While the world reflects on the first flight to the moon and our future on Mars, Dr Dimitri Veras and James Blake from Warwick's astrophysics department think asteroids – the so-called “minor planets” – deserve recognition. Here’s why.
Dr Dimitri Veras and James Blake of the Centre for Exoplanets and Habitability make the case for space travel to asteroids in this article for The Conversation.
Seminar title: Inhabiting the universe: what are the limits for habitats across the future of the universe?
It was our pleasure to welcome Anders Sandberg from the Future of Humanity Institute, University of Oxford. Anders gave an exhilarating overview of a number of potential futures for life, both as we know it and otherwise. After considering the likeliness of finding alien life given our current observational and theoretical understanding, Anders moved on to consider a variety of avenues for life to flourish in the upcoming eras of the universe.
James Blake, a postgraduate student in the Warwick Astronomy & Astrophysics Group, gives an overview of his summer project researching the topic of panspermia and applying the theory to the exciting TRAPPIST-1 planetary system.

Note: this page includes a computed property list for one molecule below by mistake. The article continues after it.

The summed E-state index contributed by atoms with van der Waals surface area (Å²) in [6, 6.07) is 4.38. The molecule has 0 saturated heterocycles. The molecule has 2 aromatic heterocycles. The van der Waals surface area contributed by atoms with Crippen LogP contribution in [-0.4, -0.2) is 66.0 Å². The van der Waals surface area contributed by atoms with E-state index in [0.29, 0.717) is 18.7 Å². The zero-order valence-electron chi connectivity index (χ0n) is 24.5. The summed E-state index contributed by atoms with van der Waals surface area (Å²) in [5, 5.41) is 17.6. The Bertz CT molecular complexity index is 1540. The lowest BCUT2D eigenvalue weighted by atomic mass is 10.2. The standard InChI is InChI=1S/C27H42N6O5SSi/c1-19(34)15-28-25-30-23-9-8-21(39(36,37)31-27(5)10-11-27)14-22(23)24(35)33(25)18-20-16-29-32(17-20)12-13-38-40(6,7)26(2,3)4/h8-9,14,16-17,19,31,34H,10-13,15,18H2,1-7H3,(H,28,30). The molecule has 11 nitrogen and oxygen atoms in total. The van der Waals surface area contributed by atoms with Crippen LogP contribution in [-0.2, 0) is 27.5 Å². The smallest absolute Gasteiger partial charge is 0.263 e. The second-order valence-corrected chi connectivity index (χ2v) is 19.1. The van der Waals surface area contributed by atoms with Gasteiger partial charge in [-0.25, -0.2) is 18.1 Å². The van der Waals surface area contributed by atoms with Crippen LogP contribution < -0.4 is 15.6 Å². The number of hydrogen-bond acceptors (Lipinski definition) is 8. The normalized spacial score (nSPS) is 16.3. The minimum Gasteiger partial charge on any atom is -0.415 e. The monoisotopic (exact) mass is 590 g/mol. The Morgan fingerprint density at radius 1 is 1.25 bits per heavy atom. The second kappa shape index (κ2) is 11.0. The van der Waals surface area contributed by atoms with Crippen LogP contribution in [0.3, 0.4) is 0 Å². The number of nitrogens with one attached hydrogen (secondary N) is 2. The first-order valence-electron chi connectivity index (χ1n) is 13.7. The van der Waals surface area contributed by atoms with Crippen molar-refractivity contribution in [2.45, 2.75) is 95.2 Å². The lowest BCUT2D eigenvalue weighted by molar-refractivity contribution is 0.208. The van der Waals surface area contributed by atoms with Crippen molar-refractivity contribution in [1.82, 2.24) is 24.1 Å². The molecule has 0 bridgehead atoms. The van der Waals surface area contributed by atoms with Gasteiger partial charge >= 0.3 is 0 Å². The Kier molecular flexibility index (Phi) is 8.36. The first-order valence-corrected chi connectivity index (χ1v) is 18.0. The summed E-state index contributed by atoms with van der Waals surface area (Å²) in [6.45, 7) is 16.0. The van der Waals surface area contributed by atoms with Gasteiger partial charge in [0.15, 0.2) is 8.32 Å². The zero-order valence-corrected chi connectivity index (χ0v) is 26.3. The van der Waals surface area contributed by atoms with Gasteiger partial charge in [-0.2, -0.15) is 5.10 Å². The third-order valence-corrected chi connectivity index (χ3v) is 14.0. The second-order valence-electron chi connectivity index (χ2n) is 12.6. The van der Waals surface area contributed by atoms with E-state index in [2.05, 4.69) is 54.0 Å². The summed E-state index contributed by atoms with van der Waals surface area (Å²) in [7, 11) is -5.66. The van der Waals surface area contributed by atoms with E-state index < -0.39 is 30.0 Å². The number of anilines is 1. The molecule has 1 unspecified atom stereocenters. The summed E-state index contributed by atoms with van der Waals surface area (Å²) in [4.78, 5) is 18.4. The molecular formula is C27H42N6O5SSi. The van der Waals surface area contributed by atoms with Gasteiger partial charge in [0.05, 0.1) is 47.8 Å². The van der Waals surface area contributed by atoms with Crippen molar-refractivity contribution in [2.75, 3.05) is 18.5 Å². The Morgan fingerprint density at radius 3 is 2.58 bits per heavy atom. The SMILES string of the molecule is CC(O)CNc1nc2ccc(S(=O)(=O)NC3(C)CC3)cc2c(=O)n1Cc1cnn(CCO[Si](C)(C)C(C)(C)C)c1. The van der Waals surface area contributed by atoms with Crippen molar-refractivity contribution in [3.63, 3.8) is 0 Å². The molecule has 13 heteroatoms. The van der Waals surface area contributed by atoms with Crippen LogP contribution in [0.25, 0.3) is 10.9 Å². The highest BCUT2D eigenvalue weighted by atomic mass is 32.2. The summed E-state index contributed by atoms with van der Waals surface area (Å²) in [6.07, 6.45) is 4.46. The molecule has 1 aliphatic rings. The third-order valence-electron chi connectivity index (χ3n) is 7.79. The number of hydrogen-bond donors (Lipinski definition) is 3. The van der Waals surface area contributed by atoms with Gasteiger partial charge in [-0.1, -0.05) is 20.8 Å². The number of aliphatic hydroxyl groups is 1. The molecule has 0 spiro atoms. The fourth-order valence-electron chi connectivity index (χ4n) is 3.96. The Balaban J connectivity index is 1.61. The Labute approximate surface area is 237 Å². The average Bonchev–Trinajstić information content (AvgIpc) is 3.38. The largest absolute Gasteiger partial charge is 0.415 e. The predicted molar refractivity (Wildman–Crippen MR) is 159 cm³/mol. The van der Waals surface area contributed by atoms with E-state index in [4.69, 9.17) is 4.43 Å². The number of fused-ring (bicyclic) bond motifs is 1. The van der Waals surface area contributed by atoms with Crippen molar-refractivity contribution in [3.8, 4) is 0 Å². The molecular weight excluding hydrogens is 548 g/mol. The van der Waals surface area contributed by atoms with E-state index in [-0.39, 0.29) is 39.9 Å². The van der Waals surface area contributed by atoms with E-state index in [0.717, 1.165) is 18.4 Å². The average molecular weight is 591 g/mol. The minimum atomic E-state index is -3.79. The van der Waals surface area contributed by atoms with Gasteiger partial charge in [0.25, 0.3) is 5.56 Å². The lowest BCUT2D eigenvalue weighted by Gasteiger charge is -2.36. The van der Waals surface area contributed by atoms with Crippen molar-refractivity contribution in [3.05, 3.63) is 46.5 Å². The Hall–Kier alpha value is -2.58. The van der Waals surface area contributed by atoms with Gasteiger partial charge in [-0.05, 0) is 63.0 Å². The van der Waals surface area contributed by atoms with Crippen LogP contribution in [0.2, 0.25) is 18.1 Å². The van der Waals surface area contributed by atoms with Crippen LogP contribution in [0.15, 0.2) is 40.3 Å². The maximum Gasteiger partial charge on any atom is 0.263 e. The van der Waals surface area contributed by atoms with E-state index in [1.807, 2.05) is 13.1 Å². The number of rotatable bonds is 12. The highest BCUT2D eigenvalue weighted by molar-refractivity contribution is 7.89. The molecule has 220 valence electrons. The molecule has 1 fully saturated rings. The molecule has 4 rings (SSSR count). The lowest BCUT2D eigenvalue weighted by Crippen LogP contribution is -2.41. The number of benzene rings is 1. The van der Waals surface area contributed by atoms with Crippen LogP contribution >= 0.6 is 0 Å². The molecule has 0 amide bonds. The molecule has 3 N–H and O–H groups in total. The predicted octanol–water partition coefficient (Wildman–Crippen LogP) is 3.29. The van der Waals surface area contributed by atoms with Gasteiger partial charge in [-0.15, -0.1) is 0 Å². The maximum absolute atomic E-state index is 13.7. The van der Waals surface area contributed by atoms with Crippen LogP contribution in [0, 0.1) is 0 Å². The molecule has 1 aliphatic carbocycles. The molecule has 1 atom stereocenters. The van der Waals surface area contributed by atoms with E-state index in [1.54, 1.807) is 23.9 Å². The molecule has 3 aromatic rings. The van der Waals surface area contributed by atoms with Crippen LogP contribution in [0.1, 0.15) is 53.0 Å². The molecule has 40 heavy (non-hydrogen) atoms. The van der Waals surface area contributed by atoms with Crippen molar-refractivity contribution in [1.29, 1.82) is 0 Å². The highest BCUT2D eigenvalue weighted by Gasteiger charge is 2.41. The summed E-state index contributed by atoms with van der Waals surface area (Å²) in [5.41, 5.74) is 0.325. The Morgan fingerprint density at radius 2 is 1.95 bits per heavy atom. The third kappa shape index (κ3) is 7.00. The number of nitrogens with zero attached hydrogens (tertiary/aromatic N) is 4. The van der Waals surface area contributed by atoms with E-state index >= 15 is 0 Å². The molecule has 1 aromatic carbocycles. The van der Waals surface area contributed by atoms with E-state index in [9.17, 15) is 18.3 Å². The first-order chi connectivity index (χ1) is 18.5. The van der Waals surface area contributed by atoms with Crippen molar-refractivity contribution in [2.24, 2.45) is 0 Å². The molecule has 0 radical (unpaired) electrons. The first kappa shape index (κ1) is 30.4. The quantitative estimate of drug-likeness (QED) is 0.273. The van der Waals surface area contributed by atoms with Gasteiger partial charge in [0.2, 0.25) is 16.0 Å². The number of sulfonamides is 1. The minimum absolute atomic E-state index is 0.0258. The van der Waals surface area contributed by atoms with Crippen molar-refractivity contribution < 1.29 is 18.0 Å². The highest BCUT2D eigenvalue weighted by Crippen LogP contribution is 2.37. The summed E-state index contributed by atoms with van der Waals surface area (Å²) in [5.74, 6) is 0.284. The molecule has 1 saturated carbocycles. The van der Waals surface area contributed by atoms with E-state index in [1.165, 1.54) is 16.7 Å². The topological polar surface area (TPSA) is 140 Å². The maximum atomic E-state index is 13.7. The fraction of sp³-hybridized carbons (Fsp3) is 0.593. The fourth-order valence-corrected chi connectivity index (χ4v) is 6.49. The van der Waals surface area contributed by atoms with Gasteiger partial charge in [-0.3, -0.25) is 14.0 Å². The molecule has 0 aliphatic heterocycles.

Dimitri Veras leads an interdisciplinary team of astronomers and biologists in a study exploring the dynamical and biological constraints of interplanetary panspermia. This is the theory that life can hop from planet to planet via some mechanism, most likely aboard asteroids or comets.
This work was published in Astrobiology, Volume 18, Number 9
Open access link: arXiv
CEH members involved: Dimitri Veras (lead), David Armstrong, James Blake, Jose Gutiérrez-Marcos & Hendrik Schäefer